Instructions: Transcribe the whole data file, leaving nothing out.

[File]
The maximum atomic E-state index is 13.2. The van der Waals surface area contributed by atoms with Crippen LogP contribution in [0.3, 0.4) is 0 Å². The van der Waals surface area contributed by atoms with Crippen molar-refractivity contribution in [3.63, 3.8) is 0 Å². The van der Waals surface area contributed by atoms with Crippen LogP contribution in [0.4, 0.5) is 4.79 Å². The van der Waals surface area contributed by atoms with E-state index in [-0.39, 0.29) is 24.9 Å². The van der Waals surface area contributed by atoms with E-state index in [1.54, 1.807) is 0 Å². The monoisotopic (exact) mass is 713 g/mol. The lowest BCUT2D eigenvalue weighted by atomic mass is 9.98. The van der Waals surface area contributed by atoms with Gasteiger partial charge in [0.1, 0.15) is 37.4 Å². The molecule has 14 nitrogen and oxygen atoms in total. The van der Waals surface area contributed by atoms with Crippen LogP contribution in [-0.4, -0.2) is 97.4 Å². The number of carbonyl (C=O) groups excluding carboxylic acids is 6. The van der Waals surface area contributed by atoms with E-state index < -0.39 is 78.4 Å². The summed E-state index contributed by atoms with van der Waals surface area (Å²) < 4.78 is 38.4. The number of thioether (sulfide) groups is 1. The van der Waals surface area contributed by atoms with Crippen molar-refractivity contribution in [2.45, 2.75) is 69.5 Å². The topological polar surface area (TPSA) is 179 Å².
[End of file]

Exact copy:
The maximum atomic E-state index is 13.2. The van der Waals surface area contributed by atoms with Crippen LogP contribution in [0.3, 0.4) is 0 Å². The van der Waals surface area contributed by atoms with Crippen molar-refractivity contribution in [3.63, 3.8) is 0 Å². The van der Waals surface area contributed by atoms with Crippen LogP contribution in [0.4, 0.5) is 4.79 Å². The van der Waals surface area contributed by atoms with E-state index in [-0.39, 0.29) is 24.9 Å². The van der Waals surface area contributed by atoms with E-state index in [1.54, 1.807) is 0 Å². The monoisotopic (exact) mass is 713 g/mol. The lowest BCUT2D eigenvalue weighted by atomic mass is 9.98. The van der Waals surface area contributed by atoms with Gasteiger partial charge in [0.1, 0.15) is 37.4 Å². The molecule has 14 nitrogen and oxygen atoms in total. The van der Waals surface area contributed by atoms with Crippen LogP contribution in [-0.4, -0.2) is 97.4 Å². The number of carbonyl (C=O) groups excluding carboxylic acids is 6. The van der Waals surface area contributed by atoms with E-state index < -0.39 is 78.4 Å². The summed E-state index contributed by atoms with van der Waals surface area (Å²) < 4.78 is 38.4. The number of thioether (sulfide) groups is 1. The van der Waals surface area contributed by atoms with Crippen molar-refractivity contribution in [2.45, 2.75) is 69.5 Å². The topological polar surface area (TPSA) is 179 Å².